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Former appellate court judge dies

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The Hon. Robert H. Staton, who was an Indiana appeals court judge for nearly 30 years, died July 18. He was 86.

Services will be in Indianapolis at 1 p.m. July 25 at Second Presbyterian Church, 7700 N. Meridian St., with visitation from 4 to 8 p.m. July 24 at Leppert Mortuary, 740 E. 86th St.

Judge Staton was elected to the Indiana Appellate Court in 1970 – the last year in which judges were elected to serve in that role. Under a new amendment to the Indiana Constitution, that court in 1970 became the Court of Appeals of Indiana, and Staton was retained by election. He wrote more than 3,000 majority opinions before retiring from the court in 2000.

Before earning his law degree from Indiana University School of Law-Indianapolis in 1955, Judge Staton served in World War II with the 91st Infantry Division of the Fifth Army and was attached to the 801 Special Combat Force, which specialized in reconnaissance work behind enemy lines. He achieved the rank of major and was awarded numerous medals, including a Silver Star, two Bronze Stars, and the Distinguished Flying Cross.

After law school, Staton was a deputy prosecuting attorney in Marion County, eventually holding the position of chief trial deputy prosecutor. He then entered private practice and founded the law firm of Staton & Ward.

He was preceded in death by his wife, Jane Ellen (Cox) Staton. He is survived by his two daughters who are also attorneys, Jennifer Staton Stoesz (Steven), of Carmel; and Elizabeth Staton Idleman (Scott), of Milwaukee. He has four grandchildren: Jacob Staton Stoesz, Sarah Jane Stoesz, Katherine Elizabeth Idleman, and Peter Gregory Idleman.

Memorial contributions may be made to The Honorable Robert H. Staton Intramural Moot Court Competition at IU School of Law-Indianapolis c/o IU Foundation Showalter House, PO Box 500, Bloomington, IN, 47402; or Carmel Clay Public Library Foundation, 55 4th Ave. S.E., Carmel, IN, 46032.

For more on Judge Staton, see the Aug. 3 edition of Indiana Lawyer.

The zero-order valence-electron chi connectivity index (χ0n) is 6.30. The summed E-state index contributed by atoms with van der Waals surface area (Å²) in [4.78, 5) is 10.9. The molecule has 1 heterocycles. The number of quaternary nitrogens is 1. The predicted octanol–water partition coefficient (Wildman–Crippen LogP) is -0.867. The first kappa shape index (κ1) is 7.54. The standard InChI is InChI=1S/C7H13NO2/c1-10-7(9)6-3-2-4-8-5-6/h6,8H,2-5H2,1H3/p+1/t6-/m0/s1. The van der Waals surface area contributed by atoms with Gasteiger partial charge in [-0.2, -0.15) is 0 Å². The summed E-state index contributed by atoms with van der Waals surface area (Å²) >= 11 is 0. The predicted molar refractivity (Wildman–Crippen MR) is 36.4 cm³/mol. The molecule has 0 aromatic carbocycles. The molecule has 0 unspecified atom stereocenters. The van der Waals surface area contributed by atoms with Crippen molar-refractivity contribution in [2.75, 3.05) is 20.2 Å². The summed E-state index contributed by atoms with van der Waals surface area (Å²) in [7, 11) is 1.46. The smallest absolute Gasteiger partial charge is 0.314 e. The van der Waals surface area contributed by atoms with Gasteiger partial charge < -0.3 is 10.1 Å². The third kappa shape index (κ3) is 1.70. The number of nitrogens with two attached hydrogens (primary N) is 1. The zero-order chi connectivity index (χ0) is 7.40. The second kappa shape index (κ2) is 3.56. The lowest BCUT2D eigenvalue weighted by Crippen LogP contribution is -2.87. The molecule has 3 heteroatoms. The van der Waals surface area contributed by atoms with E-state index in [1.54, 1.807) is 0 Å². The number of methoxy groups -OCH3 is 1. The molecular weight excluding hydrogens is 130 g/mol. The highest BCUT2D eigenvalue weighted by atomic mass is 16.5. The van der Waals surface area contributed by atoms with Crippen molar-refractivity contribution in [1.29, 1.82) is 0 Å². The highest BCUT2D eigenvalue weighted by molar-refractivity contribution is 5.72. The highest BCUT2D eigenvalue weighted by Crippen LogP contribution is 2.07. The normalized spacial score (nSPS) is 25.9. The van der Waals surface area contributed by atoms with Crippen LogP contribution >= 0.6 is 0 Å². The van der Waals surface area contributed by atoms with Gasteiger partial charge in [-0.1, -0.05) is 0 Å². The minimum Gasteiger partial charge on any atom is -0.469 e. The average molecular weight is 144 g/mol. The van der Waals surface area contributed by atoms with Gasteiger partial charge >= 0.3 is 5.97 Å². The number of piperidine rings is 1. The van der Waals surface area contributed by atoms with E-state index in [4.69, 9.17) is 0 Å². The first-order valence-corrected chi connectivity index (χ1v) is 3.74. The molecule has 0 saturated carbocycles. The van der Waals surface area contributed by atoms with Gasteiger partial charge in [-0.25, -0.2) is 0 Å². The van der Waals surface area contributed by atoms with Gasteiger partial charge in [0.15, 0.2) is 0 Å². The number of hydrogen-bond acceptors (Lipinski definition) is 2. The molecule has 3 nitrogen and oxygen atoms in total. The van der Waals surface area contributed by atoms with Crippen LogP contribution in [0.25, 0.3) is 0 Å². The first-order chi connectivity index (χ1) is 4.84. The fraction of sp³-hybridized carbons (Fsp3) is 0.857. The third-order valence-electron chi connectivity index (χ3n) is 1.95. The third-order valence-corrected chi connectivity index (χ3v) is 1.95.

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  1. What a fine article, thank you! I can testify firsthand and by detailed legal reports (at end of this note) as to the dire consequences of rejecting this truth from the fine article above: "The inclusion and expansion of this right [to jury] in Indiana’s Constitution is a clear reflection of our state’s intention to emphasize the importance of every Hoosier’s right to make their case in front of a jury of their peers." Over $20? Every Hoosier? Well then how about when your very vocation is on the line? How about instead of a jury of peers, one faces a bevy of political appointees, mini-czars, who care less about due process of the law than the real czars did? Instead of trial by jury, trial by ideological ordeal run by Orwellian agents? Well that is built into more than a few administrative law committees of the Ind S.Ct., and it is now being weaponized, as is revealed in articles posted at this ezine, to root out post moderns heresies like refusal to stand and pledge allegiance to all things politically correct. My career was burned at the stake for not so saluting, but I think I was just one of the early logs. Due, at least in part, to the removal of the jury from bar admission and bar discipline cases, many more fires will soon be lit. Perhaps one awaits you, dear heretic? Oh, at that Ind. article 12 plank about a remedy at law for every damage done ... ah, well, the founders evidently meant only for those damages done not by the government itself, rabid statists that they were. (Yes, that was sarcasm.) My written reports available here: Denied petition for cert (this time around): http://tinyurl.com/zdmawmw Denied petition for cert (from the 2009 denial and five year banishment): http://tinyurl.com/zcypybh Related, not written by me: Amicus brief: http://tinyurl.com/hvh7qgp

  2. Justice has finally been served. So glad that Dr. Ley can finally sleep peacefully at night knowing the truth has finally come to the surface.

  3. While this right is guaranteed by our Constitution, it has in recent years been hampered by insurance companies, i.e.; the practice of the plaintiff's own insurance company intervening in an action and filing a lien against any proceeds paid to their insured. In essence, causing an additional financial hurdle for a plaintiff to overcome at trial in terms of overall award. In a very real sense an injured party in exercise of their right to trial by jury may be the only party in a cause that would end up with zero compensation.

  4. Why in the world would someone need a person to correct a transcript when a realtime court reporter could provide them with a transcript (rough draft) immediately?

  5. This article proved very enlightening. Right ahead of sitting the LSAT for the first time, I felt a sense of relief that a score of 141 was admitted to an Indiana Law School and did well under unique circumstances. While my GPA is currently 3.91 I fear standardized testing and hope that I too will get a good enough grade for acceptance here at home. Thanks so much for this informative post.

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